A caucus meeting in February 2010 took the initial modelling results and extrapolated these out to include dairy farms with higher or lower stocking rates, sheep and beef systems. In September 2010 the revised table was sent to participants for review and approval. The reference table provided general guidance on the quantity of nitrogen that may be expected to leach under various rural land uses, however the technical report concluded that these values were only suitable for use on a regional or large catchment-scale basis not an individual farm basis. This means that the results had limited applicability to the consenting process.

The technical report was updated in September 2013, this update included new modelling using Overseer version 6. Overseer was used in the updated report due to the use of this model as a regulatory tool by a number of councils. The same parameters used in the original study were run through Overseer version 6 with the addition of more soil information, to produce updated values for the reference table.

In the final table non-pastoral land uses such as lifestyle blocks and fruit crops were modelled using LUCI and SPASMO, while pastoral land uses were modelled using Overseer. The amended report also concluded that the values produced continued to be only useful on a regional or catchment wide basis and not an individual property basis.

So while these values are helpful in assessing the impact of wide-spread land use changes, farm based modelling is required to assist the regulatory process. Environment Canterbury has, therefore, included rules in the proposed Land and Water Regional Plan to require farm based modelling of nutrient loss using Overseer. As a result the quantity of non-point sources of nitrogen and phosphorous loss from farm systems, such as the one pictured in Figure 2, are being predicted on a property-by-property basis for the first time.

Figure 2: Cows Stand by an Unfenced Drain (Source: Isobel Oldfield)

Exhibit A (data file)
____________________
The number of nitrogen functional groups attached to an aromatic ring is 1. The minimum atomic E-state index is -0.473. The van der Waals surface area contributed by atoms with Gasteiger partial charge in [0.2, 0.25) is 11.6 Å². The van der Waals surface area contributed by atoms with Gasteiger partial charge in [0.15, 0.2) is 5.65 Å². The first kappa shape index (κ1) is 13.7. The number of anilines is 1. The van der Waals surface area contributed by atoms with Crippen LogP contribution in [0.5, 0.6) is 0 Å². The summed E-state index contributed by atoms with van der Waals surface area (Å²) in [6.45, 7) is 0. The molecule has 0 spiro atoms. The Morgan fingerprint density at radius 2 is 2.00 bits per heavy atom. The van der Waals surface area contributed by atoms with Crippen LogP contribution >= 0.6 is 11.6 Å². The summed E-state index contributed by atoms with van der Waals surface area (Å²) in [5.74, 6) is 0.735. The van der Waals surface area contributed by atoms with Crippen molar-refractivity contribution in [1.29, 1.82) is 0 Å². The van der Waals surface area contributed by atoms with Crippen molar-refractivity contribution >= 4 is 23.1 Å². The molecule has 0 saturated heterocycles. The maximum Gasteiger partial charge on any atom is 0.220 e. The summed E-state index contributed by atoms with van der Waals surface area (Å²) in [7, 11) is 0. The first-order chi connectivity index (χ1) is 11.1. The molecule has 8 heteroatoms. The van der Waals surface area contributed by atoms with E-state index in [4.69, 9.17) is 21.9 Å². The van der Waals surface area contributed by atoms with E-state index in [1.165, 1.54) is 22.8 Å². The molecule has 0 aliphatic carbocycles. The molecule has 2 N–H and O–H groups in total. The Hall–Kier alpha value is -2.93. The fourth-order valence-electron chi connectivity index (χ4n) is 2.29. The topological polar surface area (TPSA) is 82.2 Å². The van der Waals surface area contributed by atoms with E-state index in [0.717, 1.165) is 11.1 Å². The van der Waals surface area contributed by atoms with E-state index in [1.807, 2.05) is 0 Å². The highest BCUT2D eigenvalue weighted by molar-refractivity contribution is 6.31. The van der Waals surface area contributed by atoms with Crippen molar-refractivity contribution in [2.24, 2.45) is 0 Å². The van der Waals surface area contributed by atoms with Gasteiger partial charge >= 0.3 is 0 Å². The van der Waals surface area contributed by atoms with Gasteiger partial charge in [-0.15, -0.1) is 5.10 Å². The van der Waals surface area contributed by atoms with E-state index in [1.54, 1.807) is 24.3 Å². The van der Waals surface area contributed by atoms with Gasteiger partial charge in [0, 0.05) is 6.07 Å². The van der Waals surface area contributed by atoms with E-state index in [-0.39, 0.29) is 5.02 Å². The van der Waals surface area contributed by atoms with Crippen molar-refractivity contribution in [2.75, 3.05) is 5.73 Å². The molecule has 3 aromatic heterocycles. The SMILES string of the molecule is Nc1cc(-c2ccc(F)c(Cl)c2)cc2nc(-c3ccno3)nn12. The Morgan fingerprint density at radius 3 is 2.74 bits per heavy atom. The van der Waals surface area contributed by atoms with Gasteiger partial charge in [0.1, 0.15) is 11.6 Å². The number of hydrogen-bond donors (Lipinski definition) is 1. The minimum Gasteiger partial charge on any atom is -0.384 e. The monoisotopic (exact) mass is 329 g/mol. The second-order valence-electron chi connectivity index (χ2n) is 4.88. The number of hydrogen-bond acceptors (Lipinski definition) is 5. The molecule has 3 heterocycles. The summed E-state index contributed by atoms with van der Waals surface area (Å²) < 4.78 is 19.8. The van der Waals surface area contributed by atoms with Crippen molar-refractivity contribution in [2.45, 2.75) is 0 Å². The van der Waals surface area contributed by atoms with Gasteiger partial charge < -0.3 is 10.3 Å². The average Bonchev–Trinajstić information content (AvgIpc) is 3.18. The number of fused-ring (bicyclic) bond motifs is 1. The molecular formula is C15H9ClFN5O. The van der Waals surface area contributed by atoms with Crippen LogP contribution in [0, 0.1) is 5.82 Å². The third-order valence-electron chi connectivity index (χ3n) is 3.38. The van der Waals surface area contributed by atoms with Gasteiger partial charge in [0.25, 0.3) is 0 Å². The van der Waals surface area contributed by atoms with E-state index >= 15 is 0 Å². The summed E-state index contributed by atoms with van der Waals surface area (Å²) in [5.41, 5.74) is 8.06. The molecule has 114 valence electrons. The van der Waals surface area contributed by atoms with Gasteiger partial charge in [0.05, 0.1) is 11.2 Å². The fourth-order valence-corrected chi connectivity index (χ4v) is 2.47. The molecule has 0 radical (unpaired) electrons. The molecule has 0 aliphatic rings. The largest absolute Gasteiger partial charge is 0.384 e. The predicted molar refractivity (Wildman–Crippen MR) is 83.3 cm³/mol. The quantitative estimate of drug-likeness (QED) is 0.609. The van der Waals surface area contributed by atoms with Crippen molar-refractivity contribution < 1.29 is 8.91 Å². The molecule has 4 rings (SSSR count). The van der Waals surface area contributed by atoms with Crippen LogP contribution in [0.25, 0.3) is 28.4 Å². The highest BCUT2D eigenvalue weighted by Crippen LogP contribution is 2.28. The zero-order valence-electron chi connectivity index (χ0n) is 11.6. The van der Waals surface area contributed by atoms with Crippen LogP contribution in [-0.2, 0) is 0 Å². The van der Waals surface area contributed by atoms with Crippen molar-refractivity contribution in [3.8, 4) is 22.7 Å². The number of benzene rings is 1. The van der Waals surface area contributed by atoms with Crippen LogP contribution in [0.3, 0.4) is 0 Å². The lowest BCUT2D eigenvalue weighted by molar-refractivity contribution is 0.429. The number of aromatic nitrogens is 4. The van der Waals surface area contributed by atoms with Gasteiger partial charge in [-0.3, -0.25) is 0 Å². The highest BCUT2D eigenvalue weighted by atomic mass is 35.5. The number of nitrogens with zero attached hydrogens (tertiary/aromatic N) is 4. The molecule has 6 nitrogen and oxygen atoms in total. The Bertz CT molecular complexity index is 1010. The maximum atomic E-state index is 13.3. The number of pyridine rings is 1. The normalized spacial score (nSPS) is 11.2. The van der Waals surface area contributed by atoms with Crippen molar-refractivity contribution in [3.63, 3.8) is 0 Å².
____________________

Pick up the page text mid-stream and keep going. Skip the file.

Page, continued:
Figure 2: Cows Stand by an Unfenced Drain (Source: Isobel Oldfield)

As someone who has undertaken Overseer modelling to support consent applications on behalf of clients, I am well aware that the use of this model is not without its flaws. The Overseer team state that this model was not developed to be used as a regulatory tool and every new version changes the quantities predicted by the model. Despite these flaws, modelling nutrient loss from individual land uses is becoming increasingly important to ensure that targets that have been and will be set under the amended National Policy Statement for Freshwater Management can be met through identification and management of key areas of nutrient loss. The growing use of this modelling tool will increase our knowledge base and lead to improvements within the model itself, which will continue to increase its reliability as a regulatory tool.

Through the new Land and Water Regional Plan Rules farms will be required to undertake Overseer modelling on an annual basis with consent conditions written to allow for changing Overseer models. While these models are currently not supported by on farm testing, Environment Canterbury does require assessments of the concentrations of nitrogen and phosphorous within water bodies that are the vicinity of each farm. The Overseer model continues to be updated and perfected as further research is undertaken and therefore large scale use of the model will continue to support the identification of issues and provide motivation to improve the science behind the model.

In the future therefore, the reference tables first proposed by Liburne and colleagues may be able to be updated using the data currently being collected on a farm-by-farm basis. This more detailed data may then be able to be used to derive values that can be more confidently used on a smaller scale.

The author Isobel Oldfield is a postgraduate student at Lincoln University. She wrote this article as part of her assessment for ECOL 608 Research Methods in Ecology.